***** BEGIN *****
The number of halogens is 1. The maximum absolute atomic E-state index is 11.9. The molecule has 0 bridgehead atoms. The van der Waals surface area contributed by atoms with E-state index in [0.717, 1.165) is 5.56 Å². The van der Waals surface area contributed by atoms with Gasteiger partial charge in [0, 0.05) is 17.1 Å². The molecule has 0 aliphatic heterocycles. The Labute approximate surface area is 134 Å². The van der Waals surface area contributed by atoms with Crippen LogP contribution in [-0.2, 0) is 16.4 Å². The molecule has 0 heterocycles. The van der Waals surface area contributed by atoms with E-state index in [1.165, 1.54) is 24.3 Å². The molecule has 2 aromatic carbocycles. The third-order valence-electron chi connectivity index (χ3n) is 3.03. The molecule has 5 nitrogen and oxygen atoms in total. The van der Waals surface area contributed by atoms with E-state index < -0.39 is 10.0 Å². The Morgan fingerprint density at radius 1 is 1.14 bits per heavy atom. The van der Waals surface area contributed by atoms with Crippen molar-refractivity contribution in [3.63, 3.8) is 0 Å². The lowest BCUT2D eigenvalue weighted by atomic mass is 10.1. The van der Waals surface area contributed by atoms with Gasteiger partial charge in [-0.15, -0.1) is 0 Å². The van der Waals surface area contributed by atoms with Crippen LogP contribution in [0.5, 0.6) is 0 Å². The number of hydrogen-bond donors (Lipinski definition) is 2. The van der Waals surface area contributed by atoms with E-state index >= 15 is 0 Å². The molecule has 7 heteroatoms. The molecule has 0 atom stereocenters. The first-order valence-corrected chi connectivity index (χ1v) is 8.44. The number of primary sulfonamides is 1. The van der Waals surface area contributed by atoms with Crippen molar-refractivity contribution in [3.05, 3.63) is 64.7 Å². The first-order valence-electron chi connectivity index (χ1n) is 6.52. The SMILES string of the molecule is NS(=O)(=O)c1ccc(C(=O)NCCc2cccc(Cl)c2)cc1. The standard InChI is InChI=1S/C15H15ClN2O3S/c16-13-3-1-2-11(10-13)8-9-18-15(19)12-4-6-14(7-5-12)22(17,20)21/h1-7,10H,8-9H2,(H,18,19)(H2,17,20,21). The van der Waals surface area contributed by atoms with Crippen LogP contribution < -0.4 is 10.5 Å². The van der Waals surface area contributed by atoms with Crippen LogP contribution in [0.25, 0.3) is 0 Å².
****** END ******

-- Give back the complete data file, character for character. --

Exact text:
The number of halogens is 1. The maximum absolute atomic E-state index is 11.9. The molecule has 0 bridgehead atoms. The van der Waals surface area contributed by atoms with E-state index in [0.717, 1.165) is 5.56 Å². The van der Waals surface area contributed by atoms with Gasteiger partial charge in [0, 0.05) is 17.1 Å². The molecule has 0 aliphatic heterocycles. The Labute approximate surface area is 134 Å². The van der Waals surface area contributed by atoms with Crippen LogP contribution in [-0.2, 0) is 16.4 Å². The molecule has 0 heterocycles. The van der Waals surface area contributed by atoms with E-state index in [1.165, 1.54) is 24.3 Å². The molecule has 2 aromatic carbocycles. The third-order valence-electron chi connectivity index (χ3n) is 3.03. The molecule has 5 nitrogen and oxygen atoms in total. The van der Waals surface area contributed by atoms with E-state index < -0.39 is 10.0 Å². The Morgan fingerprint density at radius 1 is 1.14 bits per heavy atom. The van der Waals surface area contributed by atoms with Crippen molar-refractivity contribution in [3.63, 3.8) is 0 Å². The lowest BCUT2D eigenvalue weighted by atomic mass is 10.1. The van der Waals surface area contributed by atoms with Gasteiger partial charge in [-0.15, -0.1) is 0 Å². The van der Waals surface area contributed by atoms with Crippen LogP contribution in [0.5, 0.6) is 0 Å². The number of hydrogen-bond donors (Lipinski definition) is 2. The van der Waals surface area contributed by atoms with E-state index >= 15 is 0 Å². The molecule has 7 heteroatoms. The molecule has 0 atom stereocenters. The first-order valence-corrected chi connectivity index (χ1v) is 8.44. The number of primary sulfonamides is 1. The van der Waals surface area contributed by atoms with Crippen molar-refractivity contribution in [3.05, 3.63) is 64.7 Å². The first-order valence-electron chi connectivity index (χ1n) is 6.52. The SMILES string of the molecule is NS(=O)(=O)c1ccc(C(=O)NCCc2cccc(Cl)c2)cc1. The standard InChI is InChI=1S/C15H15ClN2O3S/c16-13-3-1-2-11(10-13)8-9-18-15(19)12-4-6-14(7-5-12)22(17,20)21/h1-7,10H,8-9H2,(H,18,19)(H2,17,20,21). The van der Waals surface area contributed by atoms with Crippen LogP contribution < -0.4 is 10.5 Å². The van der Waals surface area contributed by atoms with Crippen LogP contribution in [0.25, 0.3) is 0 Å².